Scientists have discovered four species of Brazilian insects in which the females possess a penis and the males possess a vagina. This announcement, made today in the journal Current Biology, represents the first documented instance of a "female penis" in the animal kingdom.

She simply also happens to sport a penis that she introduces in the male's vagina

Contrary to popular belief, the presence or absence of certain sex organs isn't the determining factor when deciding which animal of a species is female and which is male. In fact, biologists don't use sex chromosomes either. They actually rely on the size of an animal's gametes — sperm in males and oocytes in females. As the rule goes, females are the sex that contribute the largest gametes, whereas males are the sex that contribute the smallest gametes and therefore expend the least amount of energy on producing these cells. So, in this particular instance of sex-role reversal, the convention still applies: the female in these species of insect produces the largest gametes — egg cells. She simply also happens to sport a penis that she introduces into the male's vagina during copulation.

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The neoglota's female penis (Current Biology / Yoshizawa et al.)

"The female penis is a completely novel structure," said Yoshizawa Kazunori, an entomologist at Japan's Hokkaido University and co-author of the study, in an email to The Verge. Except for producing the larger gametes and having an egg-laying apparatus, the females in these four species of winged insects, called Neotrogla, seem to have become "very masculine" over evolutionary time, Kazunori added. The appearance of such a novel structure is exceptionally rare, he said, and "may be comparable with the origin of insect wings."

Mating lasts 40 to 70 hours thanks to the female's inflatable, spiny penis

Researchers discovered these cave-dwelling insects in Brazil's Peruaçu River Valley. At first glance they're unremarkable, Yoshizawa said, because they closely resemble other cave-dwelling insects in the region. But when it's time to mate, the female mounts the male and penetrates his vagina-like opening using her gynosome — the term used to designate her female-penis. This mating behavior lasts for an impressive 40 to 70 hours, thanks to the female's inflatable, spiny penis that anchors itself to the male's internal tissues. During this time, the female Neotrogla gathers large quantities of sperm that she uses to fertilize her eggs. "Because the female's anchoring force is very strong, a male's resistance may cause damage to his genitalia," Yoshizawa said. "Therefore, it is very likely that entire mating processes are controlled actively by females, whereas males are rather passive."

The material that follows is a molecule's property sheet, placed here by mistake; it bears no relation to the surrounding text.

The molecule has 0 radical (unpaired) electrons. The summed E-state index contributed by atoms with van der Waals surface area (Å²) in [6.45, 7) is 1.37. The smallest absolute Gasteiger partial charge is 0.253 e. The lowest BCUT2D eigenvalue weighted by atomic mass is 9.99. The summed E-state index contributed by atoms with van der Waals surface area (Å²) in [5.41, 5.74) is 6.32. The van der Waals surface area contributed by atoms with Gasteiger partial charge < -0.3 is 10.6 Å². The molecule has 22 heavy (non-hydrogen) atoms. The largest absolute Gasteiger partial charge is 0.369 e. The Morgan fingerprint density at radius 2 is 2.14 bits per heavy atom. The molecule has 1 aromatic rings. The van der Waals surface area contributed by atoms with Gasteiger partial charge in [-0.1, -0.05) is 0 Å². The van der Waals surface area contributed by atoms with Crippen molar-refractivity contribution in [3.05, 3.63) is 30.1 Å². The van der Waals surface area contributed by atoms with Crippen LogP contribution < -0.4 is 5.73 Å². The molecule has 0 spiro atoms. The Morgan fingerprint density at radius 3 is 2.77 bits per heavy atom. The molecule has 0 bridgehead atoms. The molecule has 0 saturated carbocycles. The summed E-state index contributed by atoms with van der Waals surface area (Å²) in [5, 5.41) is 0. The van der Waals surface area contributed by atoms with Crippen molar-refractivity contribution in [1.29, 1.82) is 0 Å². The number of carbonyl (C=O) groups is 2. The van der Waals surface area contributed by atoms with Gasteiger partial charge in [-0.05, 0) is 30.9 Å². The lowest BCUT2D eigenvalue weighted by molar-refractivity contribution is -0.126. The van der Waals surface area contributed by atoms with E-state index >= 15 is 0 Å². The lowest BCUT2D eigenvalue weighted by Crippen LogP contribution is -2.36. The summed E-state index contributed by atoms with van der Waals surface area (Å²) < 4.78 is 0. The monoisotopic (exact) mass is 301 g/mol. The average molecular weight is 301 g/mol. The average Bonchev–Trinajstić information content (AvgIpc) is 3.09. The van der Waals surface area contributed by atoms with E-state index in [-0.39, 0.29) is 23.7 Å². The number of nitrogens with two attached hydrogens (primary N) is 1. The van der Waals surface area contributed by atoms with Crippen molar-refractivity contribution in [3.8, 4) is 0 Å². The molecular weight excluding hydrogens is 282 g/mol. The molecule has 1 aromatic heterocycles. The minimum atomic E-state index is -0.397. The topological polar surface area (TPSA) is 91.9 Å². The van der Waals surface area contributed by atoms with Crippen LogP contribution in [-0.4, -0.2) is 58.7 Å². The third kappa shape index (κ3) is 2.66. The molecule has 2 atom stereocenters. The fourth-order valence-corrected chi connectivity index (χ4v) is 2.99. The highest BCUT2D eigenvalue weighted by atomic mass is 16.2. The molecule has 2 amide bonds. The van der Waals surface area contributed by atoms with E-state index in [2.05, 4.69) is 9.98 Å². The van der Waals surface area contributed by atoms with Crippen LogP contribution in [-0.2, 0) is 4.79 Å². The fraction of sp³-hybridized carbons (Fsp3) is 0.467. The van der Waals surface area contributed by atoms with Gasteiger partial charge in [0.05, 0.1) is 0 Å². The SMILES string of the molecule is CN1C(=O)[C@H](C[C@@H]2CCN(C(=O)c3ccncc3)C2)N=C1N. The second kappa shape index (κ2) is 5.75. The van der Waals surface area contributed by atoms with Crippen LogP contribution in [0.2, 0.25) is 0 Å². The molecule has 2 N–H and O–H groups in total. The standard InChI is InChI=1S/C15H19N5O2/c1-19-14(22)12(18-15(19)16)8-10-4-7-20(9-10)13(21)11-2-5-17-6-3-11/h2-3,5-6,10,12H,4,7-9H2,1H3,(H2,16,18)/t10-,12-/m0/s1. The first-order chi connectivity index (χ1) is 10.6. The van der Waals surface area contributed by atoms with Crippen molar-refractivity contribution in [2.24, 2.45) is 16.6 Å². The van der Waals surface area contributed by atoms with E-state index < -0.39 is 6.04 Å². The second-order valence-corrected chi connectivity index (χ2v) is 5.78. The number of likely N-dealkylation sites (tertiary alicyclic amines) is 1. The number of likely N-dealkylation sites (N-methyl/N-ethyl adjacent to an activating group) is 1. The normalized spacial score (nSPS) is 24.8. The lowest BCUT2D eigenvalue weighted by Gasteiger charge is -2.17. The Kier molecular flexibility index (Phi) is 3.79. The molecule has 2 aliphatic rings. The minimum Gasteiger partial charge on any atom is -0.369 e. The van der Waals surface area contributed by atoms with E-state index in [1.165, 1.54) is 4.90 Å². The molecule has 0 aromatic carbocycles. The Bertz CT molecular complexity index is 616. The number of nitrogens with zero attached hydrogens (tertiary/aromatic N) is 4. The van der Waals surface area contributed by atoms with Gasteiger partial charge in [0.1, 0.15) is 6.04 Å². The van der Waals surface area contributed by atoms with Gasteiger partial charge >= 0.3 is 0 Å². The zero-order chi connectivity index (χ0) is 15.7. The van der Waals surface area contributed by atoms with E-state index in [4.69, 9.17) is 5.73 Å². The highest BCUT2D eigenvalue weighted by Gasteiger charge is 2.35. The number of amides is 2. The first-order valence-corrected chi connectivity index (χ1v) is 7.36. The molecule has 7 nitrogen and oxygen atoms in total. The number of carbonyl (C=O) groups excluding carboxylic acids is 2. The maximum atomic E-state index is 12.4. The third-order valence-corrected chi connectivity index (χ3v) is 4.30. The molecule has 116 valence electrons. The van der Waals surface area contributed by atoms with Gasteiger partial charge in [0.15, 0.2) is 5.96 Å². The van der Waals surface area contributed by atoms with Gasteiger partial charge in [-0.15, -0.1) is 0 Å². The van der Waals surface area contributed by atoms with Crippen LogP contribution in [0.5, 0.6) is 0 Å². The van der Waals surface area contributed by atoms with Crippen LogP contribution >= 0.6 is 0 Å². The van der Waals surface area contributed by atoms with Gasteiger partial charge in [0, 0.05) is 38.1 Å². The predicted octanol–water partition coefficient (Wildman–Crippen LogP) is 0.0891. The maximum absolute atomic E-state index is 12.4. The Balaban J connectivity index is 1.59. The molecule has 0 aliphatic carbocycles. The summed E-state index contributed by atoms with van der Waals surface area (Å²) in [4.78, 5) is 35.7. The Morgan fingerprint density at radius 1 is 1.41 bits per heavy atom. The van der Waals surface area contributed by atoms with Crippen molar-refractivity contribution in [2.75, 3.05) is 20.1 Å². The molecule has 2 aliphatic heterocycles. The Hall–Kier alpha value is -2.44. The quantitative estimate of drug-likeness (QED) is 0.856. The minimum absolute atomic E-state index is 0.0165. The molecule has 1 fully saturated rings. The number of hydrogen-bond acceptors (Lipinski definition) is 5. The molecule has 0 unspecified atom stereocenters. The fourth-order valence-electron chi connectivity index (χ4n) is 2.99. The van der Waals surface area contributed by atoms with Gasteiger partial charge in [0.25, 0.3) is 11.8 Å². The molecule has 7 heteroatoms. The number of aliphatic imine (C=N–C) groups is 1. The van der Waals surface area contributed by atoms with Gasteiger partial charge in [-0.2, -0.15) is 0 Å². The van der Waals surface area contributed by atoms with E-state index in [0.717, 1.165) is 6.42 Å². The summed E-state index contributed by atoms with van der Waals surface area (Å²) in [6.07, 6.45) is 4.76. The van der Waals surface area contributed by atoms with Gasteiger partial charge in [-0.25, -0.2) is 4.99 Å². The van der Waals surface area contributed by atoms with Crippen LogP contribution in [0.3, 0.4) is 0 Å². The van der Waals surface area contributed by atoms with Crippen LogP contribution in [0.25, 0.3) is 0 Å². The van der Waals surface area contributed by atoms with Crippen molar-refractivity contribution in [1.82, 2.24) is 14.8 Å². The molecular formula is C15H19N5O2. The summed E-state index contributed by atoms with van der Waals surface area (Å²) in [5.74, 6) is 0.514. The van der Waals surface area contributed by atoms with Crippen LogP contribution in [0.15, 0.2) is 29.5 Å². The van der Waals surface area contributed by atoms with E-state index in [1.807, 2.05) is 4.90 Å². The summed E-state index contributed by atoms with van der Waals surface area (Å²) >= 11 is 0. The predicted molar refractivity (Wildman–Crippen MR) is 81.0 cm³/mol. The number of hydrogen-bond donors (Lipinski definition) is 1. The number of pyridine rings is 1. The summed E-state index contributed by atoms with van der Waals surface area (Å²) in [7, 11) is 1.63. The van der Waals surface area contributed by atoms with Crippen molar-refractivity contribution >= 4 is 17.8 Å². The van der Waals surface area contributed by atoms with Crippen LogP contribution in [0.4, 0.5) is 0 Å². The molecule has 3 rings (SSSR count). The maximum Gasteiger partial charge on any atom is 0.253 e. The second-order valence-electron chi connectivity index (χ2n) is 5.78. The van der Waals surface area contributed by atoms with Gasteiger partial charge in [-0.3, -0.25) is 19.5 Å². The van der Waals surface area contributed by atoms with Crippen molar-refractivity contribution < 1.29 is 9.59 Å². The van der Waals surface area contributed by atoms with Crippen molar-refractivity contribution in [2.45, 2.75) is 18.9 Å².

Michael Siva-Jothy, an entomologist at the University of Sheffield, UK, who didn't participate in this study, said in an email to The Verge that the findings are "really, really exciting." Examples like this, he noted, allow researchers to examine various factors that drive how these traits evolve. When asked how the female penis might have evolved, however, Siva-Jothy was stumped. "This is so bizarre," he said. "I don't know where to begin."

This female penis has no precedent

Yoshizawa was equally surprised upon seeing these insects for the first time. "Usually, a new structure evolves as a modification of a previously existing structure," he said. But this female penis has no precedent. Evolving a structure like this, Yoshizawa said, is "exceptionally difficult" because the development of this form of mating would have necessitated the harmonious evolutions of both male and female genitalia, and their exact match.

Researchers are now collecting genomic data to compare these insects to other, closely related species. They hope this information will help them understand how the development of the female penis occurred. "These females likely represent the most ‘macho' females among animals discovered to date," Yoshizawa said. "It is important to unveil why."